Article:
‘I’m an Anal Surgeon, and This Is the Right Way to Shave Your Butt for the Health of Your Skin’


So, you’re here because you want to know how to shave your butt. Or maybe you’ve landed on this page because you’re like: Wait is this a thing? Like all body hair, it’s a personal decision (there’s no right answer!) in deciding whether or not to shave your butt. Personally, I like to be free of any fuzz between my cheeks, and in the before times when casual sex was a thing, I sometimes had to take a razor to my own butt between waxes. Most memorably, upon texting my friend that a guy I had been casually seeing canceled our date for that night, she responded in horror: “What?! After you shaved your butthole?!”

“After. I. Shaved. My. Butthole,” I responded, with periods added for emphasis because shaving your butt is a task. It’s not like shaving your legs or your armpits—you’re taking a sharp blade to an area where the sun don’t shine with only hope and a prayer. As it’s hard to imagine anything worse than cuts or ingrown hairs on your anus, I asked Evan Goldstein, DO, anal surgeon and founder of Future Method, to share the best way to shave your butt.

First of all, we have hair between our cheeks for a similar reason as under our arms. “These areas both experience lots of sweating, bacteria, and secretions, so it’s meant to be a sort of protective lining,” he says. However, he also says that if you bathe regularly and take care of your bod, it is totally fine to remove your butthole hair, because it doesn’t serve a huge purpose in modern times.

He recommends laser hair removal because it removes hair from the roots and prevents it from growing back, making you less prone to things like ingrown hairs. “If you’re shaving, you have to remember that it’s pretty difficult to get a good look at your anus and the skin in this area is super thin and delicate,” he says. If you decide to forge ahead, he first recommends having a partner do it for you. If you go at it solo, at the very least, try to get a good view in a room that’s well lit. Choose a razor for sensitive skin (he says nowadays a lot of women’s razors for legs fall into this category), and use shaving cream or some other type of lubricant to try to minimize irritation.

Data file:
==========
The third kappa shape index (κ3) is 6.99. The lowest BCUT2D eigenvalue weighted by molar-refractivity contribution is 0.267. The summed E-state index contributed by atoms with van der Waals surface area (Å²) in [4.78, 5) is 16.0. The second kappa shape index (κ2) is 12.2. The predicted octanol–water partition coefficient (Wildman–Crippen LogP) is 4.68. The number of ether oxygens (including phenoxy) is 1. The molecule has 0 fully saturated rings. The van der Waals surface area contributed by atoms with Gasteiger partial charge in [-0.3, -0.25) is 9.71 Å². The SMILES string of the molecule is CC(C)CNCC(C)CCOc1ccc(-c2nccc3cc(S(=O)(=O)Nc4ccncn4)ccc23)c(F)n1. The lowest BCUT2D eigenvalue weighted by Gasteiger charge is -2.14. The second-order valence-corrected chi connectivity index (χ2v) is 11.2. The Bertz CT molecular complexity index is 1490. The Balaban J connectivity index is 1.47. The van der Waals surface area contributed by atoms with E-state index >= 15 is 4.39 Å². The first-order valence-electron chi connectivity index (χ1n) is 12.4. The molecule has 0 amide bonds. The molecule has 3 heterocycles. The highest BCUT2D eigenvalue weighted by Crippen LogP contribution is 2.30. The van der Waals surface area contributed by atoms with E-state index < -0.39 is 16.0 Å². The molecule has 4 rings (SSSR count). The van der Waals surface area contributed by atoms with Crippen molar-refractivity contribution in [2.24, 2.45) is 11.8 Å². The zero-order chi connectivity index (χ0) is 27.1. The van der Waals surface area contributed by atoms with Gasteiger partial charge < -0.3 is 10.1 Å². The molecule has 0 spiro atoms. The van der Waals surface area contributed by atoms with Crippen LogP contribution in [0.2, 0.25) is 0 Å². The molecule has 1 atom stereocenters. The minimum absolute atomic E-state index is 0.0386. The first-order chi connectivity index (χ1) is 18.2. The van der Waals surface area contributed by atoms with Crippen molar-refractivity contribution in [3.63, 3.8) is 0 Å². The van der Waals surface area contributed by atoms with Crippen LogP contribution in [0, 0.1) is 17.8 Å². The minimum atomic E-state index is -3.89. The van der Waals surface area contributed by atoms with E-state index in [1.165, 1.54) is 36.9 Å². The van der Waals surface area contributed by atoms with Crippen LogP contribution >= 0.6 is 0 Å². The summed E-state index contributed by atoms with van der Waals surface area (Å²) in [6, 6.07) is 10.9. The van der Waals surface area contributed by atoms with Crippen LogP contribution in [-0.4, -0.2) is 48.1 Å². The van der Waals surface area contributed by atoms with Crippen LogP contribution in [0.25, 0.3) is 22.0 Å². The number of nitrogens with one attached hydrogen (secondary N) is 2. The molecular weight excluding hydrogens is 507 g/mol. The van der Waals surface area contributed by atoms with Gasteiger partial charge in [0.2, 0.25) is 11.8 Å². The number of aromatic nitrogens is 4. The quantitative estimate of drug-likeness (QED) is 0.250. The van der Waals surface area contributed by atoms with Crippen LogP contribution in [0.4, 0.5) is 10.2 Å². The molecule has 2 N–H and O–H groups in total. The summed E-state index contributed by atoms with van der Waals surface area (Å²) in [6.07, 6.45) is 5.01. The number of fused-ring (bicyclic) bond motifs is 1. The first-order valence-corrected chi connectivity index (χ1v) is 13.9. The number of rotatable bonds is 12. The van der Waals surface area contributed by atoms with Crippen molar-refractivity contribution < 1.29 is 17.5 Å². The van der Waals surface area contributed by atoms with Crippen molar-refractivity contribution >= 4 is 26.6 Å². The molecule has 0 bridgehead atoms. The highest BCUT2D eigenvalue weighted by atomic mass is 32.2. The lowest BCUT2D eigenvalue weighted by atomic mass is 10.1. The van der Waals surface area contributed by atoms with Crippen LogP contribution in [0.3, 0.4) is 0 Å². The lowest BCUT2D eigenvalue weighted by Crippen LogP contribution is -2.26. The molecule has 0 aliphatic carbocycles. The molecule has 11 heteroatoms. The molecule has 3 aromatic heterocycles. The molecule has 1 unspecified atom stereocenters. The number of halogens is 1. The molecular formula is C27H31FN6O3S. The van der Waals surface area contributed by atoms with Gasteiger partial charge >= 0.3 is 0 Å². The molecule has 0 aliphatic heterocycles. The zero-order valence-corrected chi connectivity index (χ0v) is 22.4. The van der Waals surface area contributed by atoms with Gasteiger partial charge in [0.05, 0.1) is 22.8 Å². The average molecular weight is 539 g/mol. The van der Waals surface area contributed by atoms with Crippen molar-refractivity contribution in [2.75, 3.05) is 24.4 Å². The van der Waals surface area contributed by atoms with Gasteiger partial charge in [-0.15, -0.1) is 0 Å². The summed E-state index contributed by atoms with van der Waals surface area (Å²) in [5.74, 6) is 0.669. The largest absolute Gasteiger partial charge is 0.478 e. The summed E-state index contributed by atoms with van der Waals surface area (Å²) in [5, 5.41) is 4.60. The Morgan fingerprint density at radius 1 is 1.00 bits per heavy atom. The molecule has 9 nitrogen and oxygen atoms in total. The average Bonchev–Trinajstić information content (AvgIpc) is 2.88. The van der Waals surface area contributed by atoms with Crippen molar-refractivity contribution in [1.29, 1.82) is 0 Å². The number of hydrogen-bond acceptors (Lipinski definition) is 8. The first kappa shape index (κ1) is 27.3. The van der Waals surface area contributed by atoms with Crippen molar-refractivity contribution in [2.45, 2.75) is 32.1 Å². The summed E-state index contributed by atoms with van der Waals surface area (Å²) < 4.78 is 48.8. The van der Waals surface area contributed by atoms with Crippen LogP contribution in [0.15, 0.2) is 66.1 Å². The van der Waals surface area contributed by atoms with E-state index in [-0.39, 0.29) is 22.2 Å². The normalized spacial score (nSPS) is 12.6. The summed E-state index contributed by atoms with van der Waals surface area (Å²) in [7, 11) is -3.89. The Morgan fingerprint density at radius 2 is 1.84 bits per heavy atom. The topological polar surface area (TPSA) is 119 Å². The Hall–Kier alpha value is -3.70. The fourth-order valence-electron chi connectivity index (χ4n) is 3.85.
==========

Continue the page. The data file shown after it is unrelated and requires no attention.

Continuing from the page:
“As you can imagine, shaving your butt requires some acrobatics and body contortion,” Dr. Goldstein says. He recommends first trimming the longer hair with a clipper (“so you’re not getting so close to the skin on the first go”) and then pick up your razor. Make sure you’ve got the best view possible, and use one hand to spread your cheeks apart while your other goes in with the razor. “Start from the inside out, on the left and right sides, followed by the front and back. Follow the skin lines and use extra caution,” he says. “Be sure to go extra slow on the front and back area as this skin is much thinner and more prone to injury. Fortunately, for most people, hair doesn’t grow right on the hole itself, so you really only have to trim or shave around it and on the cheeks.”

Dr. Goldstein cautions to be extra careful when shaving or utilizing other techniques like sugaring and waxing, because this is your butthole we’re talking about, and there’s a lot of bacteria and potential contamination. He also notes that you should be aware of potential complications, such as ingrown hairs, abscesses, HPV and HSV activity, and the development of skin tags and other growths.

If you do experience acne or ingrown hairs after shaving your butt, he recommends using a cleanser with salicylic acid. “After shaving, lather the cleanser on your butt and leave it on for three minutes. This will help a lot in preventing ingrown hairs and butt acne that results from clogged hair follicles.” And if you’re planning on doing any butt stuff and experience any irritation or nicks, he recommends waiting three to five days for things to calm down, and then using a toy and exploring yourself to make sure everything is copacetic before bringing in other people.

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